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### Example in Class

Posted: Sat Jan 12, 2019 3:28 pm
In class, there was an example with N2, H2, and NH3. Lavelle explained that taking away the product would increase product yield, but I'm not sure if I understand why.

### Re: Example in Class

Posted: Sat Jan 12, 2019 3:31 pm
Decreasing the amount of NH3 increases the yield of NH3 because the system would react in order to get back to chemical equilibrium. Taking away product in the system allows more reactants to react to form more product.

### Re: Example in Class

Posted: Sat Jan 12, 2019 4:58 pm
This is because the system would react in order to favor the production of NH3. Since you're removing NH3, it would allow the reactants to form more product

### Re: Example in Class

Posted: Sun Jan 13, 2019 9:31 am
Decreasing the amount of NH3 would make Q<K, which would cause the reaction to shift right and more NH3 to form so that Q=K.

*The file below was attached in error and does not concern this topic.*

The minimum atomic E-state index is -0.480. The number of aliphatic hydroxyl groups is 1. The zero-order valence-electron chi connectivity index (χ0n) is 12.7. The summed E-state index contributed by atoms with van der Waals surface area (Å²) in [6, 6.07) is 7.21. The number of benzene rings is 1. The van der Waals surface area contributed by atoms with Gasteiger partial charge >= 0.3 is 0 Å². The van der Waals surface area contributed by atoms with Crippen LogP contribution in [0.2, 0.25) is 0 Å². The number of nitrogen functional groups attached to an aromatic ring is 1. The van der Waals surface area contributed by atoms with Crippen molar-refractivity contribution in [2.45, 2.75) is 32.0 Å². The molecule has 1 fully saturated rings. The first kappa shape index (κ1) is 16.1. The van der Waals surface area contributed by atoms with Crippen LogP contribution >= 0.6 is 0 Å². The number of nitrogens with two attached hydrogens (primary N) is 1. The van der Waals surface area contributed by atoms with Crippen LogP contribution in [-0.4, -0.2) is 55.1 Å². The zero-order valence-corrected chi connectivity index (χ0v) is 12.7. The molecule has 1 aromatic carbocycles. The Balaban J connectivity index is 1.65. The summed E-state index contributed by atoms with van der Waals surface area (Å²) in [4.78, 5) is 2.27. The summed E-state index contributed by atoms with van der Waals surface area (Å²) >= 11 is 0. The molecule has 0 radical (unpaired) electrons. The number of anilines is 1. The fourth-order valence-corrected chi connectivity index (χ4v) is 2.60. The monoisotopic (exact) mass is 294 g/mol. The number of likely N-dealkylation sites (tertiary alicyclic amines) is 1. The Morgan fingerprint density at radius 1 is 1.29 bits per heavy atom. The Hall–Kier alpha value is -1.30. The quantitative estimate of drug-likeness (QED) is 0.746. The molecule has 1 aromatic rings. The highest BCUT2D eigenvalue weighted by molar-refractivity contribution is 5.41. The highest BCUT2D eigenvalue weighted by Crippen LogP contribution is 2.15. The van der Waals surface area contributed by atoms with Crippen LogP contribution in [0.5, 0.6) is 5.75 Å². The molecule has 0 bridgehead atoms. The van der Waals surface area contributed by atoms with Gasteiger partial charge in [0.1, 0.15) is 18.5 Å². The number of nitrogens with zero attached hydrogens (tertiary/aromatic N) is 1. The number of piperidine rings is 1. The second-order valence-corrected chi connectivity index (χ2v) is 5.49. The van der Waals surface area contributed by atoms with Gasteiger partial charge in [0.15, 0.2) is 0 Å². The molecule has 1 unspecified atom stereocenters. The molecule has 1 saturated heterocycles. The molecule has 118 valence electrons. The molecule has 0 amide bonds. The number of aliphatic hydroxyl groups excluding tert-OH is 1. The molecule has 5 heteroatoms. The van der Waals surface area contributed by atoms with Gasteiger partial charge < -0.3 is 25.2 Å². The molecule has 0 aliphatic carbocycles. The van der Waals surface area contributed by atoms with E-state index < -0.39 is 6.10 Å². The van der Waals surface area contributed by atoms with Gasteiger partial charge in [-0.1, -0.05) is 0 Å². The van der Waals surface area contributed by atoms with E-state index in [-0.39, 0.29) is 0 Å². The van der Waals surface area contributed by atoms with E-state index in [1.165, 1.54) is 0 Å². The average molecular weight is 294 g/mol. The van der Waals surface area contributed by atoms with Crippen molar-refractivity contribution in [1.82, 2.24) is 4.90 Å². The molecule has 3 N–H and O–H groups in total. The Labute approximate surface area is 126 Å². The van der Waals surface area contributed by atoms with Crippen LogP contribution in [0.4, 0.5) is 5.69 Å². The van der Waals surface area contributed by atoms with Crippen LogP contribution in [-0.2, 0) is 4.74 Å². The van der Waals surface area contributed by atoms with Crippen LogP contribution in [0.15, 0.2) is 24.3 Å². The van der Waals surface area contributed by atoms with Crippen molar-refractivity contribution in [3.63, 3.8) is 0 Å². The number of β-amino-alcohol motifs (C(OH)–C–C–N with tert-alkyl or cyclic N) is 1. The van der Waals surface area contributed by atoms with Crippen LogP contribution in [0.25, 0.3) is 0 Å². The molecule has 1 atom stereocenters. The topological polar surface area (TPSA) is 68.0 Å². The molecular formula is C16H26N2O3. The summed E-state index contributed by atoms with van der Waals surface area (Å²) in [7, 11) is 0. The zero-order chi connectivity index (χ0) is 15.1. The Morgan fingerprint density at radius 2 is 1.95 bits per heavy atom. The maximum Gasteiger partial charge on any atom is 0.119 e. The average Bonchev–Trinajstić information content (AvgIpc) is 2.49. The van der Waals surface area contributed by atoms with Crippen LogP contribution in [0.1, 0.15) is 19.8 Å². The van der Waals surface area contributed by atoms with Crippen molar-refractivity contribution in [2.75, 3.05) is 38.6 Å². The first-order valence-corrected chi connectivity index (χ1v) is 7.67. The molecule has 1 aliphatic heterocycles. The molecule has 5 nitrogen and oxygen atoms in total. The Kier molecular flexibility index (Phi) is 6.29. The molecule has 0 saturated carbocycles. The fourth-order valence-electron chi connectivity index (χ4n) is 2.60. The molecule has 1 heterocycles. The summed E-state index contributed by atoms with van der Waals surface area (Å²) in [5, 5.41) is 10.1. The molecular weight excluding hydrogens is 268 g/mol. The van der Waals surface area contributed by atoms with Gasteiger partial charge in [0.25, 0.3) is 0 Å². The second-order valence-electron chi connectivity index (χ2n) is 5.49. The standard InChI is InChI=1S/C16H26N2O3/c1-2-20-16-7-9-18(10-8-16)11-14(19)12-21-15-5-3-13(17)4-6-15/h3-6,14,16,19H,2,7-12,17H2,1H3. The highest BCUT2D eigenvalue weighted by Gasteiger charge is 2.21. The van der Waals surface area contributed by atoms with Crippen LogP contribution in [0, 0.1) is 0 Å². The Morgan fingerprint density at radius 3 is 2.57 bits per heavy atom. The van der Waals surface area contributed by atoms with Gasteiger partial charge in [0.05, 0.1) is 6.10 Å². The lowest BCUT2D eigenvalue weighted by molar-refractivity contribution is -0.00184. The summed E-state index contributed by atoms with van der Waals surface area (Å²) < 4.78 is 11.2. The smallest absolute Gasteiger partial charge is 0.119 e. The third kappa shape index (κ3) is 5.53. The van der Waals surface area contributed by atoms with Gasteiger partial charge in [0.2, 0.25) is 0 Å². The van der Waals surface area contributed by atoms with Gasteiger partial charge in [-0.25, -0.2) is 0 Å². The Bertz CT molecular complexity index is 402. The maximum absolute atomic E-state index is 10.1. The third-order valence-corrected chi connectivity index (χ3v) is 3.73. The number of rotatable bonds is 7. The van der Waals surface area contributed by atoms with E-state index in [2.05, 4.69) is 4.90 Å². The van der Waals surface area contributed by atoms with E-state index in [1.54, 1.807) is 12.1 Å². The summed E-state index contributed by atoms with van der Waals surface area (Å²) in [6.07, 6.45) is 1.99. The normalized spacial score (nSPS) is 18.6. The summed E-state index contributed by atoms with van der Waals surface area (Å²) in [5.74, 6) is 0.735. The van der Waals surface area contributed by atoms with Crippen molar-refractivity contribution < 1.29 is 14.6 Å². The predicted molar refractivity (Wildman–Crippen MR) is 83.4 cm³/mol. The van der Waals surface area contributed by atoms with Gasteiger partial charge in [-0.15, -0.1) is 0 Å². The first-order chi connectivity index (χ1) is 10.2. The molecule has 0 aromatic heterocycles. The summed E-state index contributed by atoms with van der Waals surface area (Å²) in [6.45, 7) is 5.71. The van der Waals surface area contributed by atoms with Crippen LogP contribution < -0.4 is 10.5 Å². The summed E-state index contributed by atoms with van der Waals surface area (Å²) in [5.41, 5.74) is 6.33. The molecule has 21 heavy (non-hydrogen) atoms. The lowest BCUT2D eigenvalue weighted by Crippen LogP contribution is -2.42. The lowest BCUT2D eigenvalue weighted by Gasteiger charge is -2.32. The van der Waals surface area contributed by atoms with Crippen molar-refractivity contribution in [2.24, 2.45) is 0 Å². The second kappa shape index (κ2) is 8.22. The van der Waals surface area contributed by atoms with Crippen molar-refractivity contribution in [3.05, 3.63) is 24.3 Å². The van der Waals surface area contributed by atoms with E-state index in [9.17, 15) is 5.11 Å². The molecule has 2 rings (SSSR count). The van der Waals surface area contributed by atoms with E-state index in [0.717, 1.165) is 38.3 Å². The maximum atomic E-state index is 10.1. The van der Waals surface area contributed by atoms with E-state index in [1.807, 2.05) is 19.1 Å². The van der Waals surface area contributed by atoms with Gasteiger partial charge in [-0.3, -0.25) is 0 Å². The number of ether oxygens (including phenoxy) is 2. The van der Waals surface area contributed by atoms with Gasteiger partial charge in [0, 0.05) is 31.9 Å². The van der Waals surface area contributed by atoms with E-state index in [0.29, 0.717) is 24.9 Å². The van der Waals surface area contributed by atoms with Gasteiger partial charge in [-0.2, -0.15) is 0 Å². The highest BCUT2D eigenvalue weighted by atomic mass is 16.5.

### Re: Example in Class

Posted: Sun Jan 13, 2019 1:04 pm
By taking away the product, the reaction is no longer in equilibrium, so more product will be produced to replace the amount taken away. It's more product yield in the sense that more product is being made, not necessarily more total product.

### Re: Example in Class

Posted: Sun Jan 13, 2019 7:36 pm
If you think of the reaction as a factory producing a product, an equilibrium for a factory is that the number of items built and broken down into parts again would leave the "equation" at a certain ratio. So when the factory gives away all its products or NH3 in the case of this equation. That leaves empty space where the foward reaction leads to resulting in more products or NH3.

### Re: Example in Class

Posted: Sun Jan 13, 2019 7:38 pm
When you take away some of the product, the reaction is no longer at equilibrium so it will continue reacting in the forward direction, yielding more NH3

### Re: Example in Class

Posted: Sun Jan 13, 2019 8:20 pm
The yield of NH3 Increases when the amount of NH3 decreases because if the yield didn't increase then system wouldn't be in chemical equilibrium, decreasing product leads to more reactions on the reactant side which lead to an increase in product.